When Krsna, the supreme joker, planted the parijata tree in the courtyard of Satyabhama, Rukmini, the daughter of King Vidarbha, became very angry, but due to her natural gentle behavior, she did not express anything

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Expressions researched:
"When Krsna, the supreme joker, planted the parijata tree in the courtyard of Satyabhama, Rukmini, the daughter of King Vidarbha, became very angry, but due to her natural gentle behavior, she did not express anything"

Other Books by Srila Prabhupada

Nectar of Devotion

There is another instance of this concealment in ecstatic love. When Kṛṣṇa, the supreme joker, planted the pārijāta tree in the courtyard of Satyabhāmā, Rukmiṇī, the daughter of King Vidarbha, became very angry, but due to her natural gentle behavior, she did not express anything. No one could understand Rukmiṇī's real mental condition. This is an instance of competitive concealment.
Nectar of Devotion 30:

There is a symptom of ecstatic love known as concealment, or trying to hide one's real mental condition by externally showing another attitude. In this state of mind one tries to hide his mind by looking away in different directions, by unnecessarily trying for something which is impossible, or by using words which cover one's real thoughts. According to ācāryas expert in the study of psychological activities, these attempts at hiding one's real affections are another part of ecstatic feeling for Kṛṣṇa.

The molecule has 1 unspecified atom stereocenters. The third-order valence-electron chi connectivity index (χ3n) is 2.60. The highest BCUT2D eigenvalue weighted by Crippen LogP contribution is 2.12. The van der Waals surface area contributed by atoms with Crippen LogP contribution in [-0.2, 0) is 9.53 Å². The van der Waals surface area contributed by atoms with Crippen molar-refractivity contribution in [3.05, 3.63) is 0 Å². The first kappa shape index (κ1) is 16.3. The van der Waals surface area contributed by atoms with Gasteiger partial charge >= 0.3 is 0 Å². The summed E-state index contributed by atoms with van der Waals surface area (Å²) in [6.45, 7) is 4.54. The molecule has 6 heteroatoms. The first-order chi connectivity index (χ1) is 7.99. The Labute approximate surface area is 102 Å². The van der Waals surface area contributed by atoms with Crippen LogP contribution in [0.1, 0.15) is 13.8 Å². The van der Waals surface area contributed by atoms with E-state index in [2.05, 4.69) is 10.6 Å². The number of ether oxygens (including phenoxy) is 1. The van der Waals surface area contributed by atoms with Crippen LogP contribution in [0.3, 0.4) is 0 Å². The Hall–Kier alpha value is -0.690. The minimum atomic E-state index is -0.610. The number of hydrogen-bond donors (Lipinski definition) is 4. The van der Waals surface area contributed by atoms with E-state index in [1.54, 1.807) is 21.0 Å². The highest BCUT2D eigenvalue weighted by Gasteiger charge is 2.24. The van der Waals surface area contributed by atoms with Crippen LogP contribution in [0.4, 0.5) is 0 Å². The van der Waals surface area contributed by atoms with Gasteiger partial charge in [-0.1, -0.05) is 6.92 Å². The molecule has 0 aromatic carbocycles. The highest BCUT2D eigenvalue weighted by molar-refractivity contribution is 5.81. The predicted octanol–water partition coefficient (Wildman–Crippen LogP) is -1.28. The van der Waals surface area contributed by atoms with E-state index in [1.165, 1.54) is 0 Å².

In the Tenth Canto, Thirty-second Chapter, verse 15, of Śrīmad-Bhāgavatam, Śukadeva Gosvāmī states, "My dear King, the gopīs were always beautiful and decorated with confidential smiles and alluring garments. In their movements, intended to give impetus to lusty feelings, they would sometimes press Kṛṣṇa's hand on their laps, and sometimes they would keep His lotus feet on their breasts. After doing this, they would talk with Kṛṣṇa as if they were very angry with Him."

There is another instance of this concealment in ecstatic love. When Kṛṣṇa, the supreme joker, planted the pārijāta tree in the courtyard of Satyabhāmā, Rukmiṇī, the daughter of King Vidarbha, became very angry, but due to her natural gentle behavior, she did not express anything. No one could understand Rukmiṇī's real mental condition. This is an instance of competitive concealment.

There is another instance in the First Canto, Eleventh Chapter, verse 32, of Śrīmad-Bhāgavatam. After entering Dvārakā, Kṛṣṇa was received in different ways by different members of His family. Upon seeing their husband from a distance, the queens of Dvārakā immediately embraced Him within their minds and slowly glanced over Him. As Kṛṣṇa came nearer, they pushed their sons forward to embrace Him. Others were trying, out of shyness, not to shed tears, but they still could not keep the tears from gliding down. This is an instance of concealment caused by shyness.

On another occasion, when Śrīmatī Rādhārāṇī thought that Kṛṣṇa was involved with another woman, She addressed Her friend in this manner: "My dear friend, as soon as I think of Kṛṣṇa the cowherd boy attached to some other woman, I become stricken with fear, and the hairs on My body stand up. I must be very careful that Kṛṣṇa not see Me at such times." This is an instance of concealment caused by shyness and diplomatic behavior.

It has been stated, "Although Śrīmatī Rādhārāṇī developed a deep loving affection for Kṛṣṇa, She hid Her attitude in the core of Her heart so that others could not detect Her actual condition." This is an instance of concealment caused by gentleness.

Once when Kṛṣṇa and His cowherd friends were enjoying friendly conversation, Kṛṣṇa began to address His associates in casual language. At that time Kṛṣṇa's servant Patrī was also enjoying the conversation. But then, remembering his position of servitude, Patrī bowed down before his master, and with great respect and control, he stifled his smiling. This subdued smiling is an instance of concealment caused by a respectful attitude.